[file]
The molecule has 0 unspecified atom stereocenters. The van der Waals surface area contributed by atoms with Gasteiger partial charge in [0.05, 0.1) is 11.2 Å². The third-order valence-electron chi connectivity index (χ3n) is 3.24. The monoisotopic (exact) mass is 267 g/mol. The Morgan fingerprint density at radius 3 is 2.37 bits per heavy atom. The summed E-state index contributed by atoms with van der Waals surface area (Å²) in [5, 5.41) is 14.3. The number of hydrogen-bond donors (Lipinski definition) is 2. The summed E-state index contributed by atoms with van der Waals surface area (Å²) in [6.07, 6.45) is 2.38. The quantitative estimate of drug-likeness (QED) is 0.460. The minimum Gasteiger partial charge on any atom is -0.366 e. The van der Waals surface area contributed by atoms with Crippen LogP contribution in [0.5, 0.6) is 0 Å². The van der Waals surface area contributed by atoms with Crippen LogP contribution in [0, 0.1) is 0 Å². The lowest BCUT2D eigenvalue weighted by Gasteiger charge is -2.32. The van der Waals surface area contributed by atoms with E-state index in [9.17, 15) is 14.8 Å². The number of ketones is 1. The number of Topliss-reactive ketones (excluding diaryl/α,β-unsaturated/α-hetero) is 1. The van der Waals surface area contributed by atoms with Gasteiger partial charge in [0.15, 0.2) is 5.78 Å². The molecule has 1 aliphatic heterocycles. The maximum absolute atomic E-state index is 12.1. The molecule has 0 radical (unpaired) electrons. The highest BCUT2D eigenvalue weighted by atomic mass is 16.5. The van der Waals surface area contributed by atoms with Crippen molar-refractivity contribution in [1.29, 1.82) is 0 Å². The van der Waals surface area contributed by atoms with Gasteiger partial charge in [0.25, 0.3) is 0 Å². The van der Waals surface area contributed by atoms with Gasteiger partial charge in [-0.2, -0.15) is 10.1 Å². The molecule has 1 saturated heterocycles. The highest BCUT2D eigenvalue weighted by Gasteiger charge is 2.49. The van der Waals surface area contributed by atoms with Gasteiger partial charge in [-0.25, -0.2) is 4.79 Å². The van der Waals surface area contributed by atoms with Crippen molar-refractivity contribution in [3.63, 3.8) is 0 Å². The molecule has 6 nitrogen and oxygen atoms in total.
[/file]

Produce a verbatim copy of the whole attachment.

The molecule has 0 unspecified atom stereocenters. The van der Waals surface area contributed by atoms with Gasteiger partial charge in [0.05, 0.1) is 11.2 Å². The third-order valence-electron chi connectivity index (χ3n) is 3.24. The monoisotopic (exact) mass is 267 g/mol. The Morgan fingerprint density at radius 3 is 2.37 bits per heavy atom. The summed E-state index contributed by atoms with van der Waals surface area (Å²) in [5, 5.41) is 14.3. The number of hydrogen-bond donors (Lipinski definition) is 2. The summed E-state index contributed by atoms with van der Waals surface area (Å²) in [6.07, 6.45) is 2.38. The quantitative estimate of drug-likeness (QED) is 0.460. The minimum Gasteiger partial charge on any atom is -0.366 e. The van der Waals surface area contributed by atoms with Crippen LogP contribution in [0.5, 0.6) is 0 Å². The van der Waals surface area contributed by atoms with Crippen LogP contribution in [0, 0.1) is 0 Å². The lowest BCUT2D eigenvalue weighted by Gasteiger charge is -2.32. The van der Waals surface area contributed by atoms with E-state index in [9.17, 15) is 14.8 Å². The number of ketones is 1. The number of Topliss-reactive ketones (excluding diaryl/α,β-unsaturated/α-hetero) is 1. The van der Waals surface area contributed by atoms with Gasteiger partial charge in [0.15, 0.2) is 5.78 Å². The molecule has 1 aliphatic heterocycles. The maximum absolute atomic E-state index is 12.1. The molecule has 0 radical (unpaired) electrons. The highest BCUT2D eigenvalue weighted by atomic mass is 16.5. The van der Waals surface area contributed by atoms with Crippen molar-refractivity contribution in [1.29, 1.82) is 0 Å². The van der Waals surface area contributed by atoms with Gasteiger partial charge in [0.25, 0.3) is 0 Å². The van der Waals surface area contributed by atoms with Gasteiger partial charge in [-0.2, -0.15) is 10.1 Å². The molecule has 1 saturated heterocycles. The highest BCUT2D eigenvalue weighted by Gasteiger charge is 2.49. The van der Waals surface area contributed by atoms with Gasteiger partial charge in [-0.25, -0.2) is 4.79 Å². The van der Waals surface area contributed by atoms with Crippen molar-refractivity contribution in [3.63, 3.8) is 0 Å². The molecule has 6 nitrogen and oxygen atoms in total.